For example, conve$ion of hand-driven machinery to power-driven machinery and expenditure enabling a firm to produce a large quantity of goods. Expenditure which does not result in an increase in capacity or in the reduction of day-to-day expenses is not the capital expenditure unless there is a tangible asset to show for it.
It should be noted that all amounts spent up to the point an asset is ready for use should be treated as capital expenditure. Examples are fees paid to a lawyer for drawing up the purchase deed of land, overhaul expenses of second-hand machinery, etc. Interest on loans raised to acquire a fixed asset is particularly noteworthy.
Such interest can be capitalized, i.e., added to the cost of the asset but only for the period before the asset is ready for use interest paid for the subsequent period cannot be capitalized. An item of expenditure whose benefit expires within the year or expenditure which merely seeks to maintain the business or keep assets in good working condition is revenue expenditure
Examples are salaries and wages, fuel used to drive machinery, electricity used to light the factory or offices, etc. Such expenditure does not increase the efficiency of the firm, nor does it result in the acquisition of something permanent.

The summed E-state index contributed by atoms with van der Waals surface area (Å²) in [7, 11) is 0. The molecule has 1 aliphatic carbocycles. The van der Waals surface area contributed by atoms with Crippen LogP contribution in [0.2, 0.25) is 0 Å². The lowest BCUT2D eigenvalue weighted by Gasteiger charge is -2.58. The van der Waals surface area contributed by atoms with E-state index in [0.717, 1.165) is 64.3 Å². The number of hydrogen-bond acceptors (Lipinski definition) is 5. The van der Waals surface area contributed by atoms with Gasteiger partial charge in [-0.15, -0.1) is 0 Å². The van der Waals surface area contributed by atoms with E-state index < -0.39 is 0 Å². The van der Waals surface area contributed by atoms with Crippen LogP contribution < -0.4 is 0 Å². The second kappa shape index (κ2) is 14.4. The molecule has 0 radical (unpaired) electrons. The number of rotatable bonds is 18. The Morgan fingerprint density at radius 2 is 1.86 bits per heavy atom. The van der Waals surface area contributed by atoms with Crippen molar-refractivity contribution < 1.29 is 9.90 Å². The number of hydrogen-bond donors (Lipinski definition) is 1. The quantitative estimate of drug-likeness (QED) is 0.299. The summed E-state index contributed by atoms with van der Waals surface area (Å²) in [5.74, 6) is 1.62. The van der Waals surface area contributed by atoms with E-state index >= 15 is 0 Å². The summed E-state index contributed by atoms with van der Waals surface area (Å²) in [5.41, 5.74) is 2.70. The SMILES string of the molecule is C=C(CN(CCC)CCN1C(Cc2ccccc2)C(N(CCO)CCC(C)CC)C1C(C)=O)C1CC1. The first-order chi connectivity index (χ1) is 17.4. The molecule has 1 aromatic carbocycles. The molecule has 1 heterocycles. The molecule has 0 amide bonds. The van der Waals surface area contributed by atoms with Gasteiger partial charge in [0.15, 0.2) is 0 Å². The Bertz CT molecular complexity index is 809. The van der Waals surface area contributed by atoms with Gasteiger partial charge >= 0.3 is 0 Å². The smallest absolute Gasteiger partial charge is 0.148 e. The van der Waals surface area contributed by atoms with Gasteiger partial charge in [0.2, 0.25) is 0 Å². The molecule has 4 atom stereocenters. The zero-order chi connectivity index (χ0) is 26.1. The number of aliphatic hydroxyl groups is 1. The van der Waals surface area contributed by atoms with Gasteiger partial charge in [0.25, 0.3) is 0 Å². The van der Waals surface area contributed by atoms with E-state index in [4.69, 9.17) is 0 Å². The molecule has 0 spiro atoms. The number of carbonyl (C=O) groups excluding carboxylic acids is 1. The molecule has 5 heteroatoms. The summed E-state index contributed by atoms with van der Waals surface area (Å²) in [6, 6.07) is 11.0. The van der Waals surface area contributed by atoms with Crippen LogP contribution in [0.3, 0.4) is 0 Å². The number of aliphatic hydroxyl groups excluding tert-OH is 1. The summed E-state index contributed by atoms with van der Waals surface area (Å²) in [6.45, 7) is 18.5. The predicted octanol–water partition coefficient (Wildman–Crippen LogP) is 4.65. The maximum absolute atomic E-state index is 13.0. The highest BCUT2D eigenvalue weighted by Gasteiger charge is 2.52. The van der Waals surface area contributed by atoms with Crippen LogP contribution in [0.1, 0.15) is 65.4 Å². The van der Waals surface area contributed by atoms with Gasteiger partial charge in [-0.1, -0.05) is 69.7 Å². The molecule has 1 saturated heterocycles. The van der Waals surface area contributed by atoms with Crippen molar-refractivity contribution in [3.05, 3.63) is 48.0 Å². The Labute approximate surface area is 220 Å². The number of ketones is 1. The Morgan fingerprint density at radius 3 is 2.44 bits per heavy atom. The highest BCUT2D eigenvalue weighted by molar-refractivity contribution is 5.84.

The following items of expenditure seem to be revenue expenditure, but in actual practice, these are treated as capital expenditure since they lead to the business being established and run efficiently:
- Expenses for the formation of a company—preliminary expenses.
- Cost of issuing shares and debentures and raising loans, such as legal expenses underwriting commission, etc.
- Interest on capital up to the point production is ready to commence, where the nature of the business is such that construction work must go on for a long period before production can start.
- Expenses on acquisition and installation of assets, for example, legal fees to acquire property, or expenses incurred to renovate machinery bought secondhand or wages of workmen who install the machinery.
Diminution in the value of assets due to wear and tear or passage of time is the revenue loss. For instance, a piece of machinery is bought at the beginning of the year for $ 1, 00,000; at the end of the year, its value to the business may only be $ 90,000. The diminution—known as depreciation—is a revenue loss. Stocks of materials bought will be an asset unless consumed—to the extent, the materials are used up, they will be revenue expenditure, so also the cost of goods sold.
However, the distinction is not always easy. In actual practice, there is a good deal of difference of opinion as to whether a particular item is capital or revenue expenditure. A cinema converts its ordinary screen into one for cinemascope. Is the expenditure-revenue or capital?
One may say that since the eating capacity of the hall does not change, the expenditure is revenue expenditure. On the other hand, it may be argued that since cinemascope pictures attract large audiences, the hall will be full oftener. Therefore, the expenditure will result in higher earnings and should be classified as capital expenditure. There is truth on both sides.